Film Review: The 17th Annual Animation Show of ShowsAnimated shorts come out of the film festival circuit and into theatres.
For the 17th straight year, Ron Diamond has compiled some of the world’s finest animation shorts and packaged them together as a showcase for studios, societies, schools and festivals–and this year, his Animation Show of Shows is also hitting the road for a series of theatrical presentations across the country. What’s in store for those who seek it out is a wide-ranging compendium of international animation, one that reveals both the different stylistic modes embraced by global filmmakers and the common links that bind so many non-live-action films. Also accompanied by brief documentary interludes that provide behind-the-scenes peeks at four of the shorts, it’s an engaging, if somewhat uneven, platform for celebrating the extensive array of animation being done outside the mainstream kids-movie arena.
Featuring shorts from Australia, France, Ireland, Iran, America, Russia and Switzerland, the Animation Show of Shows is highlighted by its final selection, acclaimed filmmaker Don Hertzfeldt’s World of Tomorrow. Winner of the Grand Jury Prize for Short Film at this year’s Sundance Film Festival, and aptly hailed as one of this year’s best cinematic works, animated or otherwise, Hertzfeldt’s alternately wry, poetic, bizarre, melancholy and hopeful short concerns a young girl who’s visited by her future (cloned) self, who transports the girl ahead in time for a tour of the strange, sad world-to-come. Boasting line-drawing animation that’s been computerized in surreal, hypnotic ways, it’s a stirring and startling sci-fi vision of the fleeting nature of life, the inescapable pull of the past on the present, and the necessity of cherishing one’s every moment.
World of Tomorrow’s sense of despondent longing is also acutely felt in a number of the program’s other entries: Geoffrey Godet and Burcu Sankur’s Tant de Forêts, an ironic look at the destruction of our forests for newspapers that decry deforestation; Conor Whelan’s Snowfall, about a gay man who suffers rejection at a party from a straight man; and Konstantin Bronzit’s We Can’t Live Without the Cosmos, about a pair of cosmonaut friends separated by a mission. All of these resound with the pain of loss, and their various, equally unique animation techniques–from Tant de Forêts’ colorful, PowerPoint-style visuals, to Snowfall’s more fluid, dreamy images–allow them to cast different perspectives on a shared theme.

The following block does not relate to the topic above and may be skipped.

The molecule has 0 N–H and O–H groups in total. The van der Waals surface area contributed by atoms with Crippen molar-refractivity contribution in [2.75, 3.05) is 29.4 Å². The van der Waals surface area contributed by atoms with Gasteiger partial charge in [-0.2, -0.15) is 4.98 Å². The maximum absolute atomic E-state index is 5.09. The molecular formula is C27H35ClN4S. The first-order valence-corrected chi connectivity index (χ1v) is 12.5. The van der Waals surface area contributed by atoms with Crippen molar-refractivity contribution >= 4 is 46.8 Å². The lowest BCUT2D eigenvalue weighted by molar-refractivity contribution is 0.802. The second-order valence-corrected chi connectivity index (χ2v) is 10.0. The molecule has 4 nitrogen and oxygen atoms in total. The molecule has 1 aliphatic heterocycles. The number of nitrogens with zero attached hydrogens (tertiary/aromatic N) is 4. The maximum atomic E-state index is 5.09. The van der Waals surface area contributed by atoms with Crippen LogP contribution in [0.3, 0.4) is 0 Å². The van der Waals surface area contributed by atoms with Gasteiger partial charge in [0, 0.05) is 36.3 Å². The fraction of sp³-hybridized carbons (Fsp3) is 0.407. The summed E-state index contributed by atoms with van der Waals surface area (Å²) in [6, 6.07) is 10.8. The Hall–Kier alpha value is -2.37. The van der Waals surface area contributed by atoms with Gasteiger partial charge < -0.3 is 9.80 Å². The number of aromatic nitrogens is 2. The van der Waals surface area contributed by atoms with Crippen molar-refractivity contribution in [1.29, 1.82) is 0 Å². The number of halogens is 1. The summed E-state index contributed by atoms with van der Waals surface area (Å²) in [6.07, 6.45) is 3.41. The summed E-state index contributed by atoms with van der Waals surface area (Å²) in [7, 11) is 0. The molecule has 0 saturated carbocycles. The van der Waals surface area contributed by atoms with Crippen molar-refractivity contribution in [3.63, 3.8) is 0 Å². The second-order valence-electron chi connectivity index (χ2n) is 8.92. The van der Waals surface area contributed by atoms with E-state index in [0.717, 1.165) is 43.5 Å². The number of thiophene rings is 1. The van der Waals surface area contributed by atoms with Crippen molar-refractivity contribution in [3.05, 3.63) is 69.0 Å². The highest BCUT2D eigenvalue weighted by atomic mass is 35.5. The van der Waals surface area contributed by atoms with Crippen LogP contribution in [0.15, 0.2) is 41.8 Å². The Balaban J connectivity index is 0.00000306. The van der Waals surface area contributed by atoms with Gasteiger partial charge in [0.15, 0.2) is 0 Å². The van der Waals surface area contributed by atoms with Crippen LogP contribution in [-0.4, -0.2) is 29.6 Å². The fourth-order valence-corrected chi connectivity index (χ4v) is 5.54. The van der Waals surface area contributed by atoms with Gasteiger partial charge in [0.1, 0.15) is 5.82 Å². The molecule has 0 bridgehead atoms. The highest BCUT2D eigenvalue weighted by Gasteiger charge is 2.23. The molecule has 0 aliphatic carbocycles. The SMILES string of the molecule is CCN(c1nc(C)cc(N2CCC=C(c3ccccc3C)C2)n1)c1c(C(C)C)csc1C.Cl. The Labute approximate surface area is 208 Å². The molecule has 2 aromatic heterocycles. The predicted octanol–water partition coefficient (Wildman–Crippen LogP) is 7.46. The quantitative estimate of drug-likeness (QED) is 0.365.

While the diversity of Animation Show of Shows’ offerings is refreshing, not each of its vignettes is wholly successful. Ascension, about a climbing couple hauling a religious statue to a mountain’s peak, lacks narrative and aesthetic verve, and Stripy, about an Iranian assembly-line worker rebelling against societal conformity through unconventional artistry, is a handsome looking 2D effort with a decidedly familiar message. Nonetheless, the breadth of creative expression on display throughout these 11 shorts is consistently exciting. And as with Melissa Johnson and Robertino Zambrano’s Love in the Time of March Madness, about Johnson’s real-life ordeal as a 6’ 4’’ former female basketball player trying to fit in and find love amidst her shorter peers, their formal dexterity and emotional incisiveness presage great things for animation’s future.
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